Is there any interaction between caffeine and Sertraline?

In this article, we will discuss the potential interactions between caffeine and Sertraline. We will also discuss what side effects one may experience by combining these two together and if spacing them out can help prevent them. 

Is there any interaction between caffeine and Sertraline?

There is no known interaction between caffeine and Sertraline (1). However, they may cause some additive side effects when used excessively together. These side effects can vary from person to person, depending on how much caffeine you consume and when you consume it. 

In moderate amounts, like having a cup or two of coffee, most people won’t experience significant issues when taking Sertraline. However, if you go overboard with caffeine, it could potentially increase certain side effects that Sertraline is meant to help reduce – like anxiety (2). 

So, it’s all about balance. Enjoying a reasonable amount of caffeine is usually fine, but going way beyond that may become a bit disturbing.

What are the potential side effects associated with the use of caffeine and Sertraline? 

There are some potential side effects of caffeine and Sertraline when used together. Both caffeine and Sertraline can team up to disrupt your sleep, leading to insomnia (3,4). 

Sertraline on its own can cause sleep troubles, and if you consume caffeine later in the day, it might make matters worse or increase the insomnia induced by Sertraline. Furthermore, they both can trigger some gastrointestinal (GI) issues (3,5). 

Caffeine has the tendency to speed up intestinal motility, which is why many people experience a need to use the restroom after drinking it (5). On the other hand, Sertraline can sometimes lead to acid reflux or heartburn, and it’s not uncommon for it to cause diarrhoea as well. 

So, when taken together, there’s a possibility that these gastrointestinal side effects could be amplified. It is important to note that too much caffeine can be dangerous. Excessive caffeine intake or even caffeine addiction can lead to an increased release of serotonin in the brain. 

This is significant because Sertraline is actually a selective serotonin reuptake inhibitor (SSRI), which means it works by increasing serotonin activity in the brain too (3). 

The combination of both caffeine and Sertraline, when not done in moderation, could potentially increase the risk of serotonin syndrome, which is a rare – but serious and life-threatening condition (6).

How to drink coffee safely while taking Sertraline?

You can safely consume coffee while being treated with Sertraline by adjusting the timing of having them both. Finding the right balance here can help you avoid potential discomfort and make sure both substances work effectively.

Spacing out your coffee and Sertraline intake by a few hours is a smart strategy. This helps minimize the potential for stomach discomfort, as taking them together might lead to an upset stomach for some individuals.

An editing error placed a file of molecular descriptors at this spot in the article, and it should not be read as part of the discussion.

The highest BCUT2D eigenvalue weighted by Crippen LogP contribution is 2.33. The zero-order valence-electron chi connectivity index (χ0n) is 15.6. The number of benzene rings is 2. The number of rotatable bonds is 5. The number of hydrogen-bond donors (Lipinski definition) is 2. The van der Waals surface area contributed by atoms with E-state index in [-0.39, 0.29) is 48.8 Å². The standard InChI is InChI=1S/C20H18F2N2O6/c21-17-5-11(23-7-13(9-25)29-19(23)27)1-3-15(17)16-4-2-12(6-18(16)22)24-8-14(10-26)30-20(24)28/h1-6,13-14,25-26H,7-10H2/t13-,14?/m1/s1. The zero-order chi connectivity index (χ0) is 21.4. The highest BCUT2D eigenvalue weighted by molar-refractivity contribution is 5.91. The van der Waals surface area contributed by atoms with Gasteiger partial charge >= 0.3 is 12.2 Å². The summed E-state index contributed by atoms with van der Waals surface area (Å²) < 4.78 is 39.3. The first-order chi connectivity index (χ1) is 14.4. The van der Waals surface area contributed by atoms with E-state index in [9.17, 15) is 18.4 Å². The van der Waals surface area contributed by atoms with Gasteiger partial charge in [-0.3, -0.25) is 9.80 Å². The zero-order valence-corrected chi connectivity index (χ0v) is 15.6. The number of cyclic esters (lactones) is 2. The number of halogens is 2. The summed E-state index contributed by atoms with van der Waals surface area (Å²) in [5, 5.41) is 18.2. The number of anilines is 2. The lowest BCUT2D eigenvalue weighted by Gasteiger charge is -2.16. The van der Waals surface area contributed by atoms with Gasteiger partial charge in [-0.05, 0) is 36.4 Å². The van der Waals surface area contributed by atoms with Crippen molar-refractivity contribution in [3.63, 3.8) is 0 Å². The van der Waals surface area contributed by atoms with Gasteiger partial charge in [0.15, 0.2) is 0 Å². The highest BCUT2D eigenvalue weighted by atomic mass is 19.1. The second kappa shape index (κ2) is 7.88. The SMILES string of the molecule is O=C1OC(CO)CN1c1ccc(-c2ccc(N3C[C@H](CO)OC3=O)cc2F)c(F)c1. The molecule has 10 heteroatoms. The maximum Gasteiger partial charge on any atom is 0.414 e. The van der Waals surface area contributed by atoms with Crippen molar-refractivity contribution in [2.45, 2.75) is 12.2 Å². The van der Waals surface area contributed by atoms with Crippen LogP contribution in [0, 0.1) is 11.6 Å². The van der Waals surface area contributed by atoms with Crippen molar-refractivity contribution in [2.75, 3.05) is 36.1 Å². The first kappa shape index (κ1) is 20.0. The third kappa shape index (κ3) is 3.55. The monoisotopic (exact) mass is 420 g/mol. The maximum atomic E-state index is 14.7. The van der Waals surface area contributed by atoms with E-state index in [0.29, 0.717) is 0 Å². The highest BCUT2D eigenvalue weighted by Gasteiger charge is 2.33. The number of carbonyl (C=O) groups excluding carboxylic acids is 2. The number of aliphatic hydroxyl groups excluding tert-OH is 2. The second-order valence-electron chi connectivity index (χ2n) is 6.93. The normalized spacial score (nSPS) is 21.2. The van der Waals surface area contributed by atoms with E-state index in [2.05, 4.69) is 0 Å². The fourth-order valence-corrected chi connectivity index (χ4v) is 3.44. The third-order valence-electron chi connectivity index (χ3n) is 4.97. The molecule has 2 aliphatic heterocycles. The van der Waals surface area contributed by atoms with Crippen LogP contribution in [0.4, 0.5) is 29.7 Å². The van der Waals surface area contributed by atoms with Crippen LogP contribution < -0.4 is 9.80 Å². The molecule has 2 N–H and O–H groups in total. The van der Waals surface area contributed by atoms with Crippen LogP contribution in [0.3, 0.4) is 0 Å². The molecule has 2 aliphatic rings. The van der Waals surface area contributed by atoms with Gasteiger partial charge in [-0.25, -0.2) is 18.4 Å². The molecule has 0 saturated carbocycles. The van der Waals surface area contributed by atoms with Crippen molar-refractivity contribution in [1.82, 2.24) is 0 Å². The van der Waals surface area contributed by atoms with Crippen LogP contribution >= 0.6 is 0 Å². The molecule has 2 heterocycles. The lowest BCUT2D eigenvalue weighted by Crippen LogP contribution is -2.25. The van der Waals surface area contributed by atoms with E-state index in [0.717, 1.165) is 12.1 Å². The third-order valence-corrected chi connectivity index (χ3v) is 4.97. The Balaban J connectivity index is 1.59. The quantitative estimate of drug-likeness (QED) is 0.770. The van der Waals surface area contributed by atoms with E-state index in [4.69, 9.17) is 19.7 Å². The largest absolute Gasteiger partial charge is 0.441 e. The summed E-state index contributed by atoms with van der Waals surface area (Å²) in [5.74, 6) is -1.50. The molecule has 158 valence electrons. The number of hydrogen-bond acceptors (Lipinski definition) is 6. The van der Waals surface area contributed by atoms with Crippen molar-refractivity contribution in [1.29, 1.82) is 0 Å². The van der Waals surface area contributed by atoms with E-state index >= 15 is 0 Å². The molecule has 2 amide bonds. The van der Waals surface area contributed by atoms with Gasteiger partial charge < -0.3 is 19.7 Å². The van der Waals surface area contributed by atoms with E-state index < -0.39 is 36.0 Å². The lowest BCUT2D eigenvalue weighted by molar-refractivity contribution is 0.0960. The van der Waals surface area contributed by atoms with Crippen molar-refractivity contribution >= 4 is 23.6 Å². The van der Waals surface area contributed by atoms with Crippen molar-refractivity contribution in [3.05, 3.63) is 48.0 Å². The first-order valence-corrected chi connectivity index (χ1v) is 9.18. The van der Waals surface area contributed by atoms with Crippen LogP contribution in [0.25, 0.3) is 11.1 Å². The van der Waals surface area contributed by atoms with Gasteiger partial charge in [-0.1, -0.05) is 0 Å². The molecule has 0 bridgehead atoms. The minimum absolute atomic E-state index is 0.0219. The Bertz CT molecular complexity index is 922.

Since many people opt to take their Sertraline in the morning, you have the flexibility to enjoy your coffee either before or after a few hours of taking it. Additionally, drinking low to moderate amounts of coffee is important while taking Sertraline.  

This not only helps manage any potential interactions but also ensures you’re not overloading your system with caffeine, which could lead to its own set of concerns. 

Remember, individual responses can vary, so it’s always a good idea to observe how your body reacts when you adjust the timing of your coffee and medication. If you’re uncertain about the best approach for you, please discuss this with your healthcare provider. 


In this article, we have discussed the concomitant use of caffeine and Sertraline. We have discussed some concerns related to their use and how spacing them out can help prevent some side effects, especially gastrointestinal discomfort.

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The Food and Drug Administration (FDA). HIGHLIGHTS OF PRESCRIBING INFORMATION. ZOLOFT (sertraline hydrochloride) tablets, for oral use. Available from:


Broderick P, Benjamin AB. Caffeine and psychiatric symptoms: a review. J Okla State Med Assoc. 2004 Dec;97(12):538-42. PMID: 15732884.


Singh HK, Saadabadi A. Sertraline. 2023 Feb 13. In: StatPearls [Internet]. Treasure Island (FL): StatPearls Publishing; 2023 Jan–. PMID: 31613469. Available from:


Clark I, Landolt HP. Coffee, caffeine, and sleep: A systematic review of epidemiological studies and randomized controlled trials. Sleep Med Rev. 2017 Feb;31:70-78. doi: 10.1016/j.smrv.2016.01.006. Epub 2016 Jan 30. PMID: 26899133.


Nehlig A. Effects of Coffee on the Gastro-Intestinal Tract: A Narrative Review and Literature Update. Nutrients. 2022 Jan 17;14(2):399. doi: 10.3390/nu14020399. PMID: 35057580; PMCID: PMC8778943.


Ohta R, Sano C. Serotonin Syndrome Triggered by Overuse of Caffeine and Complicated With Neuroleptic Malignant Syndrome: A Case Report. Cureus. 2022 Feb 21;14(2):e22468. doi: 10.7759/cureus.22468. PMID: 35345760; PMCID: PMC8942071.

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